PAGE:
"Why should they be using the military to promote development when they already have institutions within the U.S. government that are better capable and more acceptable?" Okumu said.

Other analysts said there has been criticism within the U.S. government itself, notably from State Department officials concerned the authority of diplomats could be confused or usurped. Shillinger said some officials at the U.S. Agency for International Development are also concerned their humanitarian programs could be "stigmatized" by direct links with the military, which has melded aid programs with combat operations in Iraq and Afghanistan - wars unpopular in most of Africa.

Moeller, Africom's military operations deputy, emphasized Africom's relationship with Africa and other U.S. government agencies would be "collaborative." Africom, he said, would "not be taking the lead" in humanitarian operations or U.S. foreign policy. Rather, it would support them by making available a massive military infrastructure that could help both.

The U.S. military is already well-entrenched on the continent, spending around $250 million per year on military assistance programs, said J. Stephen Morrison, director of the Africa program at the Center for Strategic and International Studies in Washington, D.C.

Since 2002, about 1,800 American troops have been stationed in Djibouti as part of efforts to stifle terrorist networks in the Horn of Africa, particularly Somalia. Money is also being poured into the Trans-Sahara Counterterrorism Initiative, which has focused on training armies in west and northern African nations from Algeria to Nigeria.

And in the Gulf of Guinea, the U.S. Navy presence - measured by "ship days" in the region - has increased by over 50 percent since last year, said the U.S. Navy's Sixth Fleet Naples, Italy-based spokesman, Lt. Brian Badura. From just a handful of days in 2004, the Navy expects to have a daily presence into next year.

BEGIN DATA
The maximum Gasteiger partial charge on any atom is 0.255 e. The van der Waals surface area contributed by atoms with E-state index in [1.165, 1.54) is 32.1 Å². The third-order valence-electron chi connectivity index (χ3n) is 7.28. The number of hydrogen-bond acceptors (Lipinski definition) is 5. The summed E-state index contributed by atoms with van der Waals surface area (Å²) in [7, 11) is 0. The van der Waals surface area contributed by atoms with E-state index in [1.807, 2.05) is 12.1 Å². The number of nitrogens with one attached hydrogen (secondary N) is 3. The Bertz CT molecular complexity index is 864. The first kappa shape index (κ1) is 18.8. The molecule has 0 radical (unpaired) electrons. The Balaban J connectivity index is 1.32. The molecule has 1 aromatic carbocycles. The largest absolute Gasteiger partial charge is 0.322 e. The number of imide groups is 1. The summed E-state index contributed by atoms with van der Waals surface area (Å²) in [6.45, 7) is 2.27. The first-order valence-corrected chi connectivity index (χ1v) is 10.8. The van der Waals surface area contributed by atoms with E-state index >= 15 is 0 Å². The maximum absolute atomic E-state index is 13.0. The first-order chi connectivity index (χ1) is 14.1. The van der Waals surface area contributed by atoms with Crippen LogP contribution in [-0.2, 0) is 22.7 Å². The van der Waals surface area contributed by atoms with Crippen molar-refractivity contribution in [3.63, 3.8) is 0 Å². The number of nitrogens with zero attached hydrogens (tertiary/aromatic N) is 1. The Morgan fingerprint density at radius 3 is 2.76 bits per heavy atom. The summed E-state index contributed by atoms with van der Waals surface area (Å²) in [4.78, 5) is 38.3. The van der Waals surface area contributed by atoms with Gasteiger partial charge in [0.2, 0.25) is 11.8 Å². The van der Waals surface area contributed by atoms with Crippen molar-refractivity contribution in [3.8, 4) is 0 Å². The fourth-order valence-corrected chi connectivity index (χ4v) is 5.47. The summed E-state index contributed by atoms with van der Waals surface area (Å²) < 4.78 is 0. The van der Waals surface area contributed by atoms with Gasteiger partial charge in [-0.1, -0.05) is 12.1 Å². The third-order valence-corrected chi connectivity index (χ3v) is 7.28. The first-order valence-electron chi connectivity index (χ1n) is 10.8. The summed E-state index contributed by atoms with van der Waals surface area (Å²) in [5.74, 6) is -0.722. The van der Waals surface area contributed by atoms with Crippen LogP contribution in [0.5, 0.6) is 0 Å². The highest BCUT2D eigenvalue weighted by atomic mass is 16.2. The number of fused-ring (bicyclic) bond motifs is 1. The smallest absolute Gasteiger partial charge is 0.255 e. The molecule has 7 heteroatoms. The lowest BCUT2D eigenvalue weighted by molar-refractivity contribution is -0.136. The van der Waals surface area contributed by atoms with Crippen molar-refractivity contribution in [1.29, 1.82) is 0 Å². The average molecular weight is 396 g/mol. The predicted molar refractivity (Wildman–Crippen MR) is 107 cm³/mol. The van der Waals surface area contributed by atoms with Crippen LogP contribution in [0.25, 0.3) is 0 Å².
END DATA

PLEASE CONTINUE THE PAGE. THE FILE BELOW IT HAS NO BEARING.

Africa - including Algeria and Libya in the north - supplies the U.S. with more than 24 percent of its oil, surpassing the Persian Gulf at 20 percent, according to statistics from the U.S. government's Energy Information Administration. Of that amount, 17 percent comes from the Gulf of Guinea and Chad, which runs a pipeline to the Atlantic Ocean through Cameroon.

Moeller said increasing security in the Gulf of Guinea was partly an issue of open markets. The U.S., he said, would work with "African partners to make sure the resources that emanate from the continent are available to the global community."

An internal conflict in Nigeria has sporadically disrupted the local flow of oil there, and offshore platforms throughout the region are little-protected and highly vulnerable because most countries have only tiny navies.

For now, the U.S. command numbers just over 200, and Moeller said where it is established is an issue to be decided with "our African partners." Instead of one central headquarters, there may be smaller bureaus in five separate regions, each with one or two dozen staff, officials said.

Deputy U.S. Assistant Secretary of Defense for African Affairs Theresa Whelan estimates 80 percent of the command's eventual staff of around 800 will live outside the continent.

The U.S. Navy ship now in the region, the USS Fort McHenry, has the luxury of skirting the issue. The self-sustaining, helicopter-equipped vessel can serve as a mobile sea base on which American forces can train Africans on maritime security - and move on.

"Having a presence on the continent in some form is certainly a goal," Moeller said. But "ultimately it has to be agreed to by the Africans."